Information from The Texas Tech University Health Sciences Center:
There are 4 key areas related to summer safety travel, swimming/water safety, heat/sun safety, and insect safety. Why summer safety? Some statistics:
- About 1,700 cases of U.S. travelers abroad get malaria each year.
- Motor vehicle crashes are #1 killer of healthy U.S. citizens abroad.
- Each year there is about 3,500 fatal unintentional drownings (non-boating related) in U.S.—about 10 deaths per day. (additional 332 people from boating accidents)
- 1 in 5 drowning deaths are children ages 14 and younger. For every child who dies from drowning, another 5 receive ER care for nonfatal submersion injuries.
- More than 50% of drowning victims treated in ERs require hospitalization or further care.
- Heat kills more than 600 people in the U.S. every year—so preventing heat-related illnesses such as heat stroke, heat exhaustion, and sunburn are important.
- Extreme heat poses the greatest risk for people under age 4 and over age 65 and those with pre-existing medical conditions or who lives in homes without air conditioning.
- Mosquitoes are one of the deadliest creatures in the world. Mosquito-borne diseases include the Zika virus, dengue, malaria, West Nile virus, chikungunya, yellow fever, and others. Worldwide mosquitoes cause over 2.7 million deaths ever year—with over 500 million cases of mosquito-borne diseases annually.
- In 2018, there were about 54,000 vector-borne disease cases in the U.S.
- Check CDC traveler’s website for health updates and health concerns.
- Make appointments for vaccines/anti-malarial medications, etc., at least one month prior to travel.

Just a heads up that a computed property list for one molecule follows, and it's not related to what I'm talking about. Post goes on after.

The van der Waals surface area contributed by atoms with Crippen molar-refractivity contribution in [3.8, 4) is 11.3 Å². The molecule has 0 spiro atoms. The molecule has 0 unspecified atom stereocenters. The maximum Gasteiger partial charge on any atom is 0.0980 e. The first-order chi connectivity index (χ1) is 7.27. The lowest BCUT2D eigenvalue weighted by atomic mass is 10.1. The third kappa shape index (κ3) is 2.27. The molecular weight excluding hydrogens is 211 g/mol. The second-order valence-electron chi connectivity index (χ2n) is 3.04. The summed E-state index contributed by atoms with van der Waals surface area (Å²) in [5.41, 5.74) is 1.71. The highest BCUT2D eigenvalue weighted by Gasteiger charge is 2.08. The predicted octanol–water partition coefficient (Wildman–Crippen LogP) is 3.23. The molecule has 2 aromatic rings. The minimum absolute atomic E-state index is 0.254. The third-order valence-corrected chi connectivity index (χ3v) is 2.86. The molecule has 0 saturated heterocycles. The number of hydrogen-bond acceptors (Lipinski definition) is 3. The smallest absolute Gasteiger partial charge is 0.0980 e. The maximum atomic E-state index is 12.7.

- Make copies of your passport to have in each luggage piece.
- Pack a travel health kit (prescription & over the counter medications, first aid supplies, health insurance card, etc.).
- Enroll in the U.S. State Department’s Smart Traveler Enrollment Program (STEP) for the latest safety updates and assistance during an emergency.
- Leave copies of your itinerary, contact information, credit cards, and passport with someone at home.
- Check your health insurance plan for coverage abroad. If not covered, consider purchasing additional health care and emergency evacuation coverage.
- Wear seatbelts & choose safe transportation.
- Drink bottled, sealed beverages, very hot coffee/tea, and avoid ice.
- Check out the latest inspection score of pools where you plan to swim. Look for inspection scores online or on site.
- Never swim alone.
- Never leave small children unattended by water.
- Make sure drains are visible at bottom of the pool.
- Check for lifeguards. If no lifeguards are present, locate safety equipment (rescue ring/pole).
- Use the restroom prior to enter the pool. Take kids on bathroom breaks and check diapers every hour.
- Stay out of the water if you have diarrhea, open cuts/wounds, and rinse off for 1 minute prior to getting in the pool and after you get out.
- Dry ears thoroughly after swimming.
- If swimming in open water (lakes, rivers, beaches), check for warnings and safety information.
- Wash your hands prior to eating food or use an alcohol-based hand sanitizer with at least 60% alcohol.
Heat safety tips:
- Drink plenty of water throughout the day. When working in the heat, drink 1 cup (8 ounces) of water every 15-20 minutes—or 24-32 ounces per hour). Drinking at shorter intervals is more effectives. Don’t drink more than 48 ounces per hours.
- Wear light and loose-fitting clothing.
- Wear hats, sunglasses and long sleeves for outdoor activities.
- Use a high SPF sunscreen to protect against sunburn. Unprotected skin can burn in as little as 15 minutes but can take up to 12 hours for skin to show the damage. Wear sunscreen on sunny & cloudy days.
- Stay out of the sun between 10am-4pm when possible (when UV rays are at their highest levels).
- Stay in the shade when possible.
- Stay in air conditioning during hot hours.
- Pay attention to heat advisories.
Insect safety tips:
- Eliminate standing water (any amount).
- Use insect repellent.
- Plant citronella, basil, marigolds, catnip, lavender and lemon balm.
- Keep your yard tidy